St Denis
Alltogether now: St Dennis try their best to impress

The plus points far outweighed the minus ones though and even though it did tend to get a bit overblown in places and some of the technical aspects were not quite overcome you sense that they will return in 12 months time bigger, stronger and better again. 4th place means no Harrogate trip this year, but next year we think may well be a different matter altogether.  

Otterbourne Brass eventually took 6th place, but it perhaps could have been higher if they had managed to get their tuning right from the word go. For all the neatly shaped phrases and sense of style it was the grating sound of poor intonation that ruined their chances. Chris Davies certainly had the right approach, but he could be excused for thinking that a bit more army discipline in the tuning ranks could have seen them on the bus to Harrogate in September.

Otterborne
Girl power: The ladies of Otterbourne make it into the top six

Chalford suffered much the same fate too, and recovered well after a lumpy old start. The two brothers (they must surely have been given their identical appearance) played well on solo cornet and a purposeful outward journey promised much, but a rather clippy ‘Exile' and slightly tired return ticket home just robbed them of valuable points. 7th place was just reward for their brave efforts.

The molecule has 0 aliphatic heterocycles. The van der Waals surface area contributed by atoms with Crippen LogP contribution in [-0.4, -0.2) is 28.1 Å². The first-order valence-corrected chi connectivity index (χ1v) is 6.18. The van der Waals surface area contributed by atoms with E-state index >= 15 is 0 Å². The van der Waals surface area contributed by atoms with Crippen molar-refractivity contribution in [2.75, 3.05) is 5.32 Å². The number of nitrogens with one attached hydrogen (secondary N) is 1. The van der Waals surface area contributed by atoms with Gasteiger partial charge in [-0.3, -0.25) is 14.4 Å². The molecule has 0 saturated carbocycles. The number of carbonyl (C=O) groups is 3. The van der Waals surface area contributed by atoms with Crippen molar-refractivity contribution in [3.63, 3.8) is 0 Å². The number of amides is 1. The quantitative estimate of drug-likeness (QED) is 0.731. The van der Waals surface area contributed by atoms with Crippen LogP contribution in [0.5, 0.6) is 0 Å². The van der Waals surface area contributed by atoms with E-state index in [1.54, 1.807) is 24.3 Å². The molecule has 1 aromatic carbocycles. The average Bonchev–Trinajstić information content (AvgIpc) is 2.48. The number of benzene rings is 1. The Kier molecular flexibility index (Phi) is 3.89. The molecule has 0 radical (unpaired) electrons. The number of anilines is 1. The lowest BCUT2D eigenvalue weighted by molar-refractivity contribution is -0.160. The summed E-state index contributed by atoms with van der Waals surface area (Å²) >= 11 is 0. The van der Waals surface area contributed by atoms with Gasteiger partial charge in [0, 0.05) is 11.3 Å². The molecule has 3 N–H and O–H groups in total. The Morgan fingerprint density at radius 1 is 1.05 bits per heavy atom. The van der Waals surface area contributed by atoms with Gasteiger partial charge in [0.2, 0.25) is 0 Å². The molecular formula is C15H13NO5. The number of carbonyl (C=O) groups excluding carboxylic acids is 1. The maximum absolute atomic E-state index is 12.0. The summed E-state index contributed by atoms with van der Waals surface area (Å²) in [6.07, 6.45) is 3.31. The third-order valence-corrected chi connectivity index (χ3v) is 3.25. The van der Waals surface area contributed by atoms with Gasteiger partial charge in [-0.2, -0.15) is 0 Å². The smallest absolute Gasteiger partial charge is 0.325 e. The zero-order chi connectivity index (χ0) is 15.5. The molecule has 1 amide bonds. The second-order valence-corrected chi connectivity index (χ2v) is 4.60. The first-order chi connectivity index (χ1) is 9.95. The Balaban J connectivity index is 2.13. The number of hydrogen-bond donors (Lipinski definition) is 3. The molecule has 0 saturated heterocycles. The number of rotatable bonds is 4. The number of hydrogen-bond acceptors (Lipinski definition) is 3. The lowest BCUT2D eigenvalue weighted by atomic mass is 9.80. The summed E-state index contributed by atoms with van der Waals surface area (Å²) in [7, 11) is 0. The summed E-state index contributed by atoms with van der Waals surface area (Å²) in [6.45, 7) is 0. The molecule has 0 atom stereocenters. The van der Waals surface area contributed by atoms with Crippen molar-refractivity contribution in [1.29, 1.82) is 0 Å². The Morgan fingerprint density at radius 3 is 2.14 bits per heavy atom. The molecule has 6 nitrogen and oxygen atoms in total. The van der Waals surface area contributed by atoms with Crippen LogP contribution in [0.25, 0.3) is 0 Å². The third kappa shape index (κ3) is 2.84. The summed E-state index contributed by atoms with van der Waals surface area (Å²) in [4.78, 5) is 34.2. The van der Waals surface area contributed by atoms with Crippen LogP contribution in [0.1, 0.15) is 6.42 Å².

Chalford
Twin Peaks: Chalford's brothers do their best to make it into the prizes

That left Lympstone SW Telecom resplendent in their telephone box red uniforms to produce a somewhat tired and bedraggled effort to come home in 9th place. A slight trip over the doorstep didn't bode well perhaps but it recovered even if it seemed to run out of control in places. A hurried ‘Exile' and an over wrought climax left them exhausted and they could have little cause for complaint at their eventual result.

Finally, Woodfalls Concert Brass. Unbeknown to them the contest was still very much up for grabs at this late point and they took the opportunity to claim the remaining qualification place with both musical hands.

Woodfalls
Euph beauty: Woodfalls euphonium leads the line to Harrogate

A simple and clear approach to the opening was followed by some neat work in the Allegro. The ‘Exile' was well handled too, although there were notable slips in some of the individual lines. The journey home revealed time, space and an understated sense of style whilst the band had plenty in reserve for the final climax. We didn't quite have it as a qualifier but then again what do we know, as they booked their trip to Harrogate. Well done indeed.

That was that then and a contest of some notable highs and obvious lows. However there were lots in pretty non-descript in betweens. As in Bradford Eric Ball came out on tops and this contest, as there, revealed that it is perhaps time to make playing his works compulsory at least for one section at the Regionals each year until we understand them fully once again. 

Graham Bebb and Iwan Fox